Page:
30th September 2003
The provisions had been purchased, industrial quantities of chilli con carne prepared. Now the time had come to take the sea sickness pills and face up to our lack of sailing knowledge. We would be sailing through the Knysna heads for the last time, sail round one of the worlds more treacherous coastlines, and all in order to reach a new residence in cosmopolitan Cape Town .
A three day break in the south westerly winds that dominate the South African winter would allow the easterly winds to blow us around the coast, with the attendant high pressure system damping the swells that rear up as they surge out of deep water and onto the continental shelf just a few miles offshore.
Would this prove too much for our sailing skills? Quite possibly, but the Alleykat press gang had done sterling work at Friday nights kicking out time, enlisting some experienced seamen to help ensure safe passage. First Kevin. The primary boat builder, he clearly viewed Alleykat with pride and would be sad to see her go. Joining him was Theo, a young lad who crews Kevin’s charter boat, and Ellie, one of the owners of the boat company. Fortunately they had underestimated our organisational skills, bringing with them enough food to render our Chilli redundant. With family and friends gathered on the dock, everything turned sepia and Celine Dion started wailing about how her heart would go on. Fortunately we were too far north for icebergs, so it was with confidence that Thom announced his intention to stretch Alleykats legs.
With 3m of swell running and the winds not yet fully turned, the first few hours were spent under motor, although as a result of the sea sickness pills I slept through most of it. The night bought with it my first experience of being on watch. With 6 adult crew, we took a 2 hour on, 4 hour off watch pattern. It didn’t take long to adapt to, although I’m sure that after 5 weeks on the Atlantic we will welcome the chance to sleep through the night. With the lights of land only slightly visible on the horizon, and no moon, the stars burned brightly above us, occasionally dropping from the sky leaving a trail of light behind them.
The next morning I awoke to a blue sky dotted with wispy clouds, a strong wind blowing straight from behind us. We hoisted the spinnaker (a large sail used in following winds) and tested how fast we could go. Occasionally a swell would catch up with us, and we would be able to surf down it, stopping only when the bow ploughed into the trough at the bottom. Using this technique we managed to reach 17 knots, although the fun soon stopped after we realised that we had set the instruments wrong, and had twice as much wind as we thought. This was a rather exciting moment as it meant that we had spent half the day risking ripped sails, and also explained why one of the hulls had been starting to lift out of the water (much to Thom’s consternation).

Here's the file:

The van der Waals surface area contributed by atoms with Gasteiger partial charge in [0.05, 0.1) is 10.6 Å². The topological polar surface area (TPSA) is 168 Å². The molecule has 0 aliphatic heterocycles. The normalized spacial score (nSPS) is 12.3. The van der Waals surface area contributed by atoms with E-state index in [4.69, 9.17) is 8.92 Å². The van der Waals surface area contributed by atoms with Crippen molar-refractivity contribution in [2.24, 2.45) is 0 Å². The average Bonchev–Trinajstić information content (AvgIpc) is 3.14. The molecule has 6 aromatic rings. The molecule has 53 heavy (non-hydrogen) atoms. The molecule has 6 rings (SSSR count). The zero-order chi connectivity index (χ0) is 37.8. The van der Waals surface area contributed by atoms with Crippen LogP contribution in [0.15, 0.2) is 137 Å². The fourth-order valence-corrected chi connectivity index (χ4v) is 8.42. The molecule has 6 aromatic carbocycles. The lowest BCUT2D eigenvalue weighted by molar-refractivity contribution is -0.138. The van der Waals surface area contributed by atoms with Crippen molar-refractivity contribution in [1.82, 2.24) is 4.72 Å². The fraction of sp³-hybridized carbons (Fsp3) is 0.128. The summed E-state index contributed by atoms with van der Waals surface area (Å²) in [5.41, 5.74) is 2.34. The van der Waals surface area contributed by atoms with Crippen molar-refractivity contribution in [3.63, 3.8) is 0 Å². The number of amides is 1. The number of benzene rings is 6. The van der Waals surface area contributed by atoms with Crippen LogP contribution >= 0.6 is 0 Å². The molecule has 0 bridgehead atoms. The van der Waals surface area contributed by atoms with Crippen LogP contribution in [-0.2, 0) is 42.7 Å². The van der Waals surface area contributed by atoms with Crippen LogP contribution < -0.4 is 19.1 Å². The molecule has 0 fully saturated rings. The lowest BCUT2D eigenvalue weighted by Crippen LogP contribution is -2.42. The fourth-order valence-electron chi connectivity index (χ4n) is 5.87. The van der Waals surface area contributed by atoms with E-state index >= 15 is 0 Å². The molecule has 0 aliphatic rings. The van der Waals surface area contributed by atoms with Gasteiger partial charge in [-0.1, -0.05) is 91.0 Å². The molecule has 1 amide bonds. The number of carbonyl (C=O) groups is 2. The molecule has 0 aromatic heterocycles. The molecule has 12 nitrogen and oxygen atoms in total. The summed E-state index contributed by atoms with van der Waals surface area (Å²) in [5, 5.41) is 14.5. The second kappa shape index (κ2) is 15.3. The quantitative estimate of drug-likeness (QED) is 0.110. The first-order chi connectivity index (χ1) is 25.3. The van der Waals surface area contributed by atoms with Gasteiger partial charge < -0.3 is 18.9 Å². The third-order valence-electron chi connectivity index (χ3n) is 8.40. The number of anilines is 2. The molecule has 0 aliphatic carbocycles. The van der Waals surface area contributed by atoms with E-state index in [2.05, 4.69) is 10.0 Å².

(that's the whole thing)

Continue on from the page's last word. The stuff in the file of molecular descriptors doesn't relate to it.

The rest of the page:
Early afternoon saw us rounding Cape Aghulas , the southernmost tip of Africa . An unspectacular end to a continent, gentle hills slope down to a golden beach, the small town that rests just above the sea a place unlikely to attract visitors on it’s own merit. The unprepossessing nature of the land has never hampered the areas ability to build itself a fearsome reputation, as in bad weather high winds work against the ocean currents to produce huge seas, the subject of many cautionary tales in the yacht club at Knysna. Fortunately our passage was the perfect contrast to this, with glorious sailing weather, the only real danger being severe sunburn or hitting one of the whales that played in the water around the Cape .
The day passed peculiarly, with nothing much happening, but time passing quickly. Meals provided some temporal awareness, although with nothing to do, and a delicious chicken curry in the fridge, the temptation was to eat all day. Diaries were written, the log book updated and sails trimmed for maximum efficiency, then sunset came and everything came alive.
Since leaving Knysna the fishing lines had been out, heavy-duty boat rigs with thick line and stiff rods. As the sun set, one of the reels started screaming as a fish let it’s anger at taking the bait be known. The reel has a brake on it that allows the lines progress to be slowed, but this was ineffective. We watched the line continue to fly out, until a sudden bang told us that the nylon line had given up under the weight of the fish. This led to much debate about the likely size of the fish, although the ease with which it had snapped 50lb line told us it must have been big. Hopefully with practice we’ll actually be able to get the fish on board, in which case there will be photos instead of one that got away stories.
The next dusk event was the arrival of a school of dolphins in our bow waves. We could see their dark shape under the water as they ducked in and out of the hulls, then they would burst out in a flash of grey, before disappearing back under with barely a splash. They stayed with us until the sun had dropped so far below the horizon that the only way to know the splashing noise of their play, then as quickly as they arrived they had left.
Dark drew in, causing the coastline to blend in with the night sky, settlements along the coast providing an abundance of stars just above the horizon, interspersed with the occasional lighthouse sending its warning twinkle across the ocean. Night also bought with it the arrival of a new low pressure system and a wind that was blowing straight onto our bow. Unwilling to spend the night beating (sailing into the wind) we dropped the sails and started the engines, motoring for the last leg of the journey around Cape Point and up the west side of the Cape Peninsula . And so it was that early on the morning of the 30 th September we pulled into the harbour of Cape Town the next morning, our first proper journey completed.